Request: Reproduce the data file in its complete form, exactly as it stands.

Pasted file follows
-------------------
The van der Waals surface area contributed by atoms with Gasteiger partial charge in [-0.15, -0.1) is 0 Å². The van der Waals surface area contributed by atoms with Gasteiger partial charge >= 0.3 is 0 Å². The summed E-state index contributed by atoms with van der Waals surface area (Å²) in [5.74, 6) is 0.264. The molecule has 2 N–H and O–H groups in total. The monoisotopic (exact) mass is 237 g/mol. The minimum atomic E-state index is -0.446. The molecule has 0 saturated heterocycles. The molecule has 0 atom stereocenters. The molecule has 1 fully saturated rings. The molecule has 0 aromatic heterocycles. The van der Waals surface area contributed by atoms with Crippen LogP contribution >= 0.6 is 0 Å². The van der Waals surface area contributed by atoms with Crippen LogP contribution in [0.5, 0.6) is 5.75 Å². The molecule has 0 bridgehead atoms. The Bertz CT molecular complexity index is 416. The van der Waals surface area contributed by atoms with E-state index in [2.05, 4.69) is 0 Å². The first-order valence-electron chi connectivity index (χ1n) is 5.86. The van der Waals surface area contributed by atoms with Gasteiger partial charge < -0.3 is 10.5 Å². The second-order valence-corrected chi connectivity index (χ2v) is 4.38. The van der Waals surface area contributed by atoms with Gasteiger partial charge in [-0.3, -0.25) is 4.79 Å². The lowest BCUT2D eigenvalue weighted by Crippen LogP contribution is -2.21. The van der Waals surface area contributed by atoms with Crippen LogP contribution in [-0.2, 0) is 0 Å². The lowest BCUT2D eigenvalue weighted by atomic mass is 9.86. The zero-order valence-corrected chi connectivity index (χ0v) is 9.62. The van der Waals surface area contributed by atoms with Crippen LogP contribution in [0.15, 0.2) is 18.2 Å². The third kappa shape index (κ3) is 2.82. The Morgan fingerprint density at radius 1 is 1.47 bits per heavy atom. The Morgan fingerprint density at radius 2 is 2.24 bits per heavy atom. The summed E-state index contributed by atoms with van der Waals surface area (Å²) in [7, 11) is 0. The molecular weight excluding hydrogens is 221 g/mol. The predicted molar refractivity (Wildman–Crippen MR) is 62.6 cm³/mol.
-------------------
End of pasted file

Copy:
The van der Waals surface area contributed by atoms with Gasteiger partial charge in [-0.15, -0.1) is 0 Å². The van der Waals surface area contributed by atoms with Gasteiger partial charge >= 0.3 is 0 Å². The summed E-state index contributed by atoms with van der Waals surface area (Å²) in [5.74, 6) is 0.264. The molecule has 2 N–H and O–H groups in total. The monoisotopic (exact) mass is 237 g/mol. The minimum atomic E-state index is -0.446. The molecule has 0 saturated heterocycles. The molecule has 0 atom stereocenters. The molecule has 1 fully saturated rings. The molecule has 0 aromatic heterocycles. The van der Waals surface area contributed by atoms with Crippen LogP contribution >= 0.6 is 0 Å². The van der Waals surface area contributed by atoms with Crippen LogP contribution in [0.5, 0.6) is 5.75 Å². The molecule has 0 bridgehead atoms. The Bertz CT molecular complexity index is 416. The van der Waals surface area contributed by atoms with E-state index in [2.05, 4.69) is 0 Å². The first-order valence-electron chi connectivity index (χ1n) is 5.86. The van der Waals surface area contributed by atoms with Gasteiger partial charge < -0.3 is 10.5 Å². The second-order valence-corrected chi connectivity index (χ2v) is 4.38. The van der Waals surface area contributed by atoms with Gasteiger partial charge in [-0.3, -0.25) is 4.79 Å². The lowest BCUT2D eigenvalue weighted by Crippen LogP contribution is -2.21. The van der Waals surface area contributed by atoms with Crippen LogP contribution in [-0.2, 0) is 0 Å². The lowest BCUT2D eigenvalue weighted by atomic mass is 9.86. The zero-order valence-corrected chi connectivity index (χ0v) is 9.62. The van der Waals surface area contributed by atoms with Crippen LogP contribution in [0.15, 0.2) is 18.2 Å². The third kappa shape index (κ3) is 2.82. The Morgan fingerprint density at radius 1 is 1.47 bits per heavy atom. The Morgan fingerprint density at radius 2 is 2.24 bits per heavy atom. The summed E-state index contributed by atoms with van der Waals surface area (Å²) in [7, 11) is 0. The molecular weight excluding hydrogens is 221 g/mol. The predicted molar refractivity (Wildman–Crippen MR) is 62.6 cm³/mol.